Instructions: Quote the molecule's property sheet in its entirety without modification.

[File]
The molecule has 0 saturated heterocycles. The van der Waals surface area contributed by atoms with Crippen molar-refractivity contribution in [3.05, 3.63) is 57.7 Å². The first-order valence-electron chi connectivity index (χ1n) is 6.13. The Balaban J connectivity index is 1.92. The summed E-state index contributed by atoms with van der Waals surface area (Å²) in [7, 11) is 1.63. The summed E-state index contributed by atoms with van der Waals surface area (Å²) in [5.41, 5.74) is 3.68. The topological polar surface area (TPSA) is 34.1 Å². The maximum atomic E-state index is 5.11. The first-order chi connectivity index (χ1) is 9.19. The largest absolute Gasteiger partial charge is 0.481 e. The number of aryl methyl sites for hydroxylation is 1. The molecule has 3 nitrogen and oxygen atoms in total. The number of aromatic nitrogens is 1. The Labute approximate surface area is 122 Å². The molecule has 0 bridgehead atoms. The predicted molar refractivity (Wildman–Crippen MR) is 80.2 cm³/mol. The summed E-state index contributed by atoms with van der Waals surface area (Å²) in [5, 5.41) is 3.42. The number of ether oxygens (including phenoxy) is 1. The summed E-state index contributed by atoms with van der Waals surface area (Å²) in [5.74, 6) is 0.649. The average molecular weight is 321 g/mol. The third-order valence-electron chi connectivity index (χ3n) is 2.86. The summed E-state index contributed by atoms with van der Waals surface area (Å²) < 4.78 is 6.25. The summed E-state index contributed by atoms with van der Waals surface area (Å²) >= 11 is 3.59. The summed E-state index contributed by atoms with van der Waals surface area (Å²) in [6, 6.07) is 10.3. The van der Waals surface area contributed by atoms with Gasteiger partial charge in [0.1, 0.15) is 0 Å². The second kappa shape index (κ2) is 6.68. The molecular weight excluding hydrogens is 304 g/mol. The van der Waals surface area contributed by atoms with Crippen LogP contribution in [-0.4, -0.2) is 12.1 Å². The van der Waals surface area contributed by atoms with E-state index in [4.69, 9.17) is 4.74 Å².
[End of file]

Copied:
The molecule has 0 saturated heterocycles. The van der Waals surface area contributed by atoms with Crippen molar-refractivity contribution in [3.05, 3.63) is 57.7 Å². The first-order valence-electron chi connectivity index (χ1n) is 6.13. The Balaban J connectivity index is 1.92. The summed E-state index contributed by atoms with van der Waals surface area (Å²) in [7, 11) is 1.63. The summed E-state index contributed by atoms with van der Waals surface area (Å²) in [5.41, 5.74) is 3.68. The topological polar surface area (TPSA) is 34.1 Å². The maximum atomic E-state index is 5.11. The first-order chi connectivity index (χ1) is 9.19. The largest absolute Gasteiger partial charge is 0.481 e. The number of aryl methyl sites for hydroxylation is 1. The molecule has 3 nitrogen and oxygen atoms in total. The number of aromatic nitrogens is 1. The Labute approximate surface area is 122 Å². The molecule has 0 bridgehead atoms. The predicted molar refractivity (Wildman–Crippen MR) is 80.2 cm³/mol. The summed E-state index contributed by atoms with van der Waals surface area (Å²) in [5, 5.41) is 3.42. The number of ether oxygens (including phenoxy) is 1. The summed E-state index contributed by atoms with van der Waals surface area (Å²) in [5.74, 6) is 0.649. The average molecular weight is 321 g/mol. The third-order valence-electron chi connectivity index (χ3n) is 2.86. The summed E-state index contributed by atoms with van der Waals surface area (Å²) < 4.78 is 6.25. The summed E-state index contributed by atoms with van der Waals surface area (Å²) >= 11 is 3.59. The summed E-state index contributed by atoms with van der Waals surface area (Å²) in [6, 6.07) is 10.3. The van der Waals surface area contributed by atoms with Gasteiger partial charge in [0.1, 0.15) is 0 Å². The second kappa shape index (κ2) is 6.68. The molecular weight excluding hydrogens is 304 g/mol. The van der Waals surface area contributed by atoms with Crippen LogP contribution in [-0.4, -0.2) is 12.1 Å². The van der Waals surface area contributed by atoms with E-state index in [4.69, 9.17) is 4.74 Å².